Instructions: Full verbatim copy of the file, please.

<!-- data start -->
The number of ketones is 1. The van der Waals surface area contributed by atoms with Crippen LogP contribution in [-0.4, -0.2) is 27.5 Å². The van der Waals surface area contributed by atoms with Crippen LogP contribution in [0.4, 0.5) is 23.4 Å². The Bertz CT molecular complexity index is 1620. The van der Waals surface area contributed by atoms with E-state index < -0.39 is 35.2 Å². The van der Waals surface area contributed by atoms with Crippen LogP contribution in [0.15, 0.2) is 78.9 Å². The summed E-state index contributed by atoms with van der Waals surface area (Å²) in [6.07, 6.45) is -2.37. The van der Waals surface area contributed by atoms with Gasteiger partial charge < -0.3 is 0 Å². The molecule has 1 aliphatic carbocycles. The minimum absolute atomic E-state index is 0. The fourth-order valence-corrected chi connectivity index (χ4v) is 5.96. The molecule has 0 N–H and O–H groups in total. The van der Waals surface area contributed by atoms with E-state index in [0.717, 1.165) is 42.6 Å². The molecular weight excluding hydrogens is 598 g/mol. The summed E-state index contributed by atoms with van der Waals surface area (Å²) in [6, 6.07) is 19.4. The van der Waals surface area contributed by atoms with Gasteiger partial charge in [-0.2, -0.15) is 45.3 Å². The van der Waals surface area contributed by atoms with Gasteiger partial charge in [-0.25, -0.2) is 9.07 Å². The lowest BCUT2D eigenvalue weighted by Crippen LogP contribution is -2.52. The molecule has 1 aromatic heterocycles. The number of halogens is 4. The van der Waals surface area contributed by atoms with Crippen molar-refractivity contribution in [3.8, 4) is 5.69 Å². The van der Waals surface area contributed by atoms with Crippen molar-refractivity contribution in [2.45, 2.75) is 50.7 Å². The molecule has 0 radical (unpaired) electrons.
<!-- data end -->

The number of ketones is 1. The van der Waals surface area contributed by atoms with Crippen LogP contribution in [-0.4, -0.2) is 27.5 Å². The van der Waals surface area contributed by atoms with Crippen LogP contribution in [0.4, 0.5) is 23.4 Å². The Bertz CT molecular complexity index is 1620. The van der Waals surface area contributed by atoms with E-state index < -0.39 is 35.2 Å². The van der Waals surface area contributed by atoms with Crippen LogP contribution in [0.15, 0.2) is 78.9 Å². The summed E-state index contributed by atoms with van der Waals surface area (Å²) in [6.07, 6.45) is -2.37. The van der Waals surface area contributed by atoms with Gasteiger partial charge < -0.3 is 0 Å². The molecule has 1 aliphatic carbocycles. The minimum absolute atomic E-state index is 0. The fourth-order valence-corrected chi connectivity index (χ4v) is 5.96. The molecule has 0 N–H and O–H groups in total. The van der Waals surface area contributed by atoms with E-state index in [0.717, 1.165) is 42.6 Å². The molecular weight excluding hydrogens is 598 g/mol. The summed E-state index contributed by atoms with van der Waals surface area (Å²) in [6, 6.07) is 19.4. The van der Waals surface area contributed by atoms with Gasteiger partial charge in [-0.2, -0.15) is 45.3 Å². The van der Waals surface area contributed by atoms with Gasteiger partial charge in [-0.25, -0.2) is 9.07 Å². The lowest BCUT2D eigenvalue weighted by Crippen LogP contribution is -2.52. The molecule has 1 aromatic heterocycles. The number of halogens is 4. The van der Waals surface area contributed by atoms with Crippen molar-refractivity contribution in [3.8, 4) is 5.69 Å². The van der Waals surface area contributed by atoms with Crippen molar-refractivity contribution in [2.45, 2.75) is 50.7 Å². The molecule has 0 radical (unpaired) electrons.